MedicalResearch: What should clinicians and patients take away from your report?

Dr. Mansi: For clinicians: our study cannot be used to make conclusion about the overall benefit of statins for primary prevention and that further study in this area is needed to confirm our findings. Rather, this study should alert researchers, guideline writers, and policy makers that short-term clinical trials might not fully describe the risk/benefit of long-term statin use for primary prevention (primary prevention means preventing disease from occurring in patients in whom the disease was never diagnosed before). Additionally, statin effects on overall comorbidity, not only cardiovascular morbidity, need to become part of the risk/benefit assessment. Policy makers need to make funding for such research a priority.

Additionally, the importance of knowing statin-associated adverse events is to inform patients about risk and benefits of therapy, specifically in primary prevention. In primary prevention, contrary to secondary prevention, we are addressing the lives of billions of patients who are supposedly healthy; yet, we intervene in their lives and ask them to endure costs, discomfort, medical tests in hope of having a better future. So, it has a massive ethical commitment and economic impact.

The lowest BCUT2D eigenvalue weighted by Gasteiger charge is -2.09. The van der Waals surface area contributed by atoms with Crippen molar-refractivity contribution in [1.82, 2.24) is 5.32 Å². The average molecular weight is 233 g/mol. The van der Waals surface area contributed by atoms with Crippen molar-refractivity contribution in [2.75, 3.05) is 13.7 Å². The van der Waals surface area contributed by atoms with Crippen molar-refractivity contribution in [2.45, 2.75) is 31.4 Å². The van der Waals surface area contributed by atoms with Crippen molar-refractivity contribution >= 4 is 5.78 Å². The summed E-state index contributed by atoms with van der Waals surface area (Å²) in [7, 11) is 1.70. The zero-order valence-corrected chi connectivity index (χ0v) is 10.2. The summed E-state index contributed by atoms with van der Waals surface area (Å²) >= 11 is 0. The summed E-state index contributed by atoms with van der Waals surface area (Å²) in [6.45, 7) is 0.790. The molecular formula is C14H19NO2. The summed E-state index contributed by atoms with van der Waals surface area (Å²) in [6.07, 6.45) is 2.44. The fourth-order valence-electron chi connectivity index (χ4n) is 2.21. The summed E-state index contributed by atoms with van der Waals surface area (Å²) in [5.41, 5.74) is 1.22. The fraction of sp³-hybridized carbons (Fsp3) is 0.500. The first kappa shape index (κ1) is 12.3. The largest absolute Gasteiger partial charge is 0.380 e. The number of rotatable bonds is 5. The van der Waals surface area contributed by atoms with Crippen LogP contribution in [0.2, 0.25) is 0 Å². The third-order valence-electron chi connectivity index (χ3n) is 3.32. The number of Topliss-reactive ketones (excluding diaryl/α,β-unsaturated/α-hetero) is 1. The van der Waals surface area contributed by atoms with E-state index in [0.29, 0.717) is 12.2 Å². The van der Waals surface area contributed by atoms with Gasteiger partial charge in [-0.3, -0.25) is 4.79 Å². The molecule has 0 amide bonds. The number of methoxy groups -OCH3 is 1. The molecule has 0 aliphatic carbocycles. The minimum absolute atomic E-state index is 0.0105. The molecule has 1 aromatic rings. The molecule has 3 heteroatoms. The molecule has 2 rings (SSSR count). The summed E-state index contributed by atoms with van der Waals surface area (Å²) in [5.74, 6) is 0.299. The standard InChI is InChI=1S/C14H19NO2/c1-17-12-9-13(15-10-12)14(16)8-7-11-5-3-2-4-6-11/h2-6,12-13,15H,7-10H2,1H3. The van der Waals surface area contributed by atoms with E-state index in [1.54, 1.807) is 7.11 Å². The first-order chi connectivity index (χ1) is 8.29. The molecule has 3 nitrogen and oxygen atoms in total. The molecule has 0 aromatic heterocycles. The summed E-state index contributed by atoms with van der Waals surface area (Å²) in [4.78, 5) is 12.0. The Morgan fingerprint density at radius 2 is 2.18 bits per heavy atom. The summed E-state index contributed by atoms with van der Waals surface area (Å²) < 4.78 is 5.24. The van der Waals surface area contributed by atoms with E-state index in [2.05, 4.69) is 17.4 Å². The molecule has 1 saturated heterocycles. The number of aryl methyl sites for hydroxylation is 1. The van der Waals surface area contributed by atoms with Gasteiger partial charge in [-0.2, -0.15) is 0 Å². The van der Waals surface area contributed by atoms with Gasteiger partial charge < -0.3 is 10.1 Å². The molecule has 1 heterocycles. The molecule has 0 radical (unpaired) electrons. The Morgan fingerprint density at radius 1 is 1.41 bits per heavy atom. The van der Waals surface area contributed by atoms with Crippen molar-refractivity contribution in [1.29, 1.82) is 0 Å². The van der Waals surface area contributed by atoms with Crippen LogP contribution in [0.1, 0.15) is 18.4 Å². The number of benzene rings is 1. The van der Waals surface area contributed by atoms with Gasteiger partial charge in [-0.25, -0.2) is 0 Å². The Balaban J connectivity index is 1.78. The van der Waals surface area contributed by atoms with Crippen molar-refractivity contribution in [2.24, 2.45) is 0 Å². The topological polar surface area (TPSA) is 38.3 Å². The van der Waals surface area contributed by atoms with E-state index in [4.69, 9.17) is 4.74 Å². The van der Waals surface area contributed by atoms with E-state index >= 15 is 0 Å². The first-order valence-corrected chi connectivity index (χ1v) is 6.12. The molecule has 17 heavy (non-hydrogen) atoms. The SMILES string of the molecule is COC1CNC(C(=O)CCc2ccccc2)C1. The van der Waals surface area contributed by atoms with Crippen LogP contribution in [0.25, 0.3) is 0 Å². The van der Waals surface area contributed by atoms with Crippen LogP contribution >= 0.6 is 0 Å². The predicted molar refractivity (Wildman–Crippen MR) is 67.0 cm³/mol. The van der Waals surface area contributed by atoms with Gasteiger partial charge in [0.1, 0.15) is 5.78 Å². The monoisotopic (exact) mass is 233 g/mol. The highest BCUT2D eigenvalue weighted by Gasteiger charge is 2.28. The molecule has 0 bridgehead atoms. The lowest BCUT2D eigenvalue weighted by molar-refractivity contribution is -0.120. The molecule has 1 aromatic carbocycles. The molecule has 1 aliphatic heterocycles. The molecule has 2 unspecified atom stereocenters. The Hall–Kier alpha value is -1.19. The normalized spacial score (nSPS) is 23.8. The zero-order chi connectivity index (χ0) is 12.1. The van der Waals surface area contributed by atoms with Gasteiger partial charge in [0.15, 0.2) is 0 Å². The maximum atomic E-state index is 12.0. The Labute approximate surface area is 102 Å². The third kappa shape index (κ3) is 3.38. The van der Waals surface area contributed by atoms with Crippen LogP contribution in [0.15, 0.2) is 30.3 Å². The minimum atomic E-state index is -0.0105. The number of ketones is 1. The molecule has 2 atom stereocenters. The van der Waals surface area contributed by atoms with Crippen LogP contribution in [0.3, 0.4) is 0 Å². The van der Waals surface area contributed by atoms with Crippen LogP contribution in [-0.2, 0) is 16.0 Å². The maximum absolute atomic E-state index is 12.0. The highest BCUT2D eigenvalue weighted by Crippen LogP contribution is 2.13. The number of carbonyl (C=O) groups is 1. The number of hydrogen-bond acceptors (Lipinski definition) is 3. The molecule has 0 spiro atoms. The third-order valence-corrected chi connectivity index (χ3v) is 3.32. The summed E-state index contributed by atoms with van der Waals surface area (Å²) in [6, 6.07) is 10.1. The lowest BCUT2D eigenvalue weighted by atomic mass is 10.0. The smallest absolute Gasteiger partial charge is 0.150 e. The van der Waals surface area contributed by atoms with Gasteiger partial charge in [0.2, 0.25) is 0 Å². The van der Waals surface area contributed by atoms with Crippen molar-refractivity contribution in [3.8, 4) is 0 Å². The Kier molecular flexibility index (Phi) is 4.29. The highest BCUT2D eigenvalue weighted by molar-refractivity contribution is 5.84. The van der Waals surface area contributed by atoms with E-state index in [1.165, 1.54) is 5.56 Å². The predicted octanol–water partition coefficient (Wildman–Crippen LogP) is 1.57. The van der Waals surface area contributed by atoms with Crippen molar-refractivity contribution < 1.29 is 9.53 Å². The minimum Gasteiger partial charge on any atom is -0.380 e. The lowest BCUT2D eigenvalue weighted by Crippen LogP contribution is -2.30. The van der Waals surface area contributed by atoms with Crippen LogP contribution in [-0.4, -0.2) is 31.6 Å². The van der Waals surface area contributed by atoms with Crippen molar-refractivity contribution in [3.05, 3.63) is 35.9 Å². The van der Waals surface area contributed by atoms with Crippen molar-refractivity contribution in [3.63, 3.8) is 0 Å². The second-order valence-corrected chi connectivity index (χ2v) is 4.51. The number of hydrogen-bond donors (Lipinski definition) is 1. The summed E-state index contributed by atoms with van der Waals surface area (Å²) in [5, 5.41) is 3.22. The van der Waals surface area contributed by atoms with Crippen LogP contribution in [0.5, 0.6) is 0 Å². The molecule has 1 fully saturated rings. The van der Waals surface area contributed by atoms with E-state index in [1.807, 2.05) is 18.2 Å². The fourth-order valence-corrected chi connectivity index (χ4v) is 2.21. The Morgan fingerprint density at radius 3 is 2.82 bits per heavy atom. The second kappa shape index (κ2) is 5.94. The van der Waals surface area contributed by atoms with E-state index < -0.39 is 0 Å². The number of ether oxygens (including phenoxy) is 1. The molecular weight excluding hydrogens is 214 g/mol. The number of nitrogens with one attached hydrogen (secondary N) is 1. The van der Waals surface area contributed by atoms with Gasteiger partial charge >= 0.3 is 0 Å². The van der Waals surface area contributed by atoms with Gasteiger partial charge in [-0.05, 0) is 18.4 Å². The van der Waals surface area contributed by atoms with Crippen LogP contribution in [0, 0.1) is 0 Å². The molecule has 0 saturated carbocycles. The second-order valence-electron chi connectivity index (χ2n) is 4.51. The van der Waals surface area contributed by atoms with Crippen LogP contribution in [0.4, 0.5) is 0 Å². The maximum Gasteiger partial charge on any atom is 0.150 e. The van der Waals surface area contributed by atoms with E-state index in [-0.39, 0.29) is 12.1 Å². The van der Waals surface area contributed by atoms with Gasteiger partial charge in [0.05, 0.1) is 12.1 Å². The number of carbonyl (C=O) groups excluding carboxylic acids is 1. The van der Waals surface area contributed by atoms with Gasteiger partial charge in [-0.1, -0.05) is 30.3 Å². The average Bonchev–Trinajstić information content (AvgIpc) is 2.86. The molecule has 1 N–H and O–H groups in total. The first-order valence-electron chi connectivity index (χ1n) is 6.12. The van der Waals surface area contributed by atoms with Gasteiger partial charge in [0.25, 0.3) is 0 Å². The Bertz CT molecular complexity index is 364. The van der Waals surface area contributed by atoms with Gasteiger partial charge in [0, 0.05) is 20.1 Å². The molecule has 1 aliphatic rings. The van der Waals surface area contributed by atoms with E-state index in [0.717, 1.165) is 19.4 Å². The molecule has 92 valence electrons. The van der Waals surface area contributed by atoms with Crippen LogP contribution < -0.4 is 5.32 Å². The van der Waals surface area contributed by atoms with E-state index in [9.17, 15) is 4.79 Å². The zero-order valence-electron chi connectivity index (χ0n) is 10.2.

For patients: No patient should stop taking their statins based on our study, since statin therapy is a cornerstone in treatment of cardiovascular diseases and have been clearly shown to lower mortality and disease progression. Knowing these risks may motivate a patient to quit smoking to lower risk rather than swallowing a tablet, or may motivate patient to lose weight and exercise.

MedicalResearch: What recommendations do you have for future research as a result of this study?

Dr. Mansi: I believe that our study primarily shows the need for longer-term statin clinical trials. It also shows that research funding agencies need to make funds available for more studies of this type. Our study shows that there are gaps in statins primary prevention clinical trials. Additionally, statin effects on overall comorbidity, not only cardiovascular morbidity, need to become part of the risk/benefit assessment. Policy makers need to make funding for such research a priority. We need other studies, similar to ours, to confirm our findings. For these studies to be performed, specific funding mechanisms for such studies are urgently needed (most statin studies were funded by drug companies, and it is unlikely that they will fund such studies).

Citation:

Ishak Mansi, Christopher R. Frei, Chen-Pin Wang, Eric M. Mortensen. Statins and New-Onset Diabetes Mellitus and Diabetic Complications: A Retrospective Cohort Study of US Healthy Adults. Journal of General Internal Medicine, 2015; DOI: 10.1007/s11606-015-3335-1

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MedicalResearch.com Interview with:, & Ishak Mansi, MD (2015). Statin Users Have Increased Risk Of Diabetes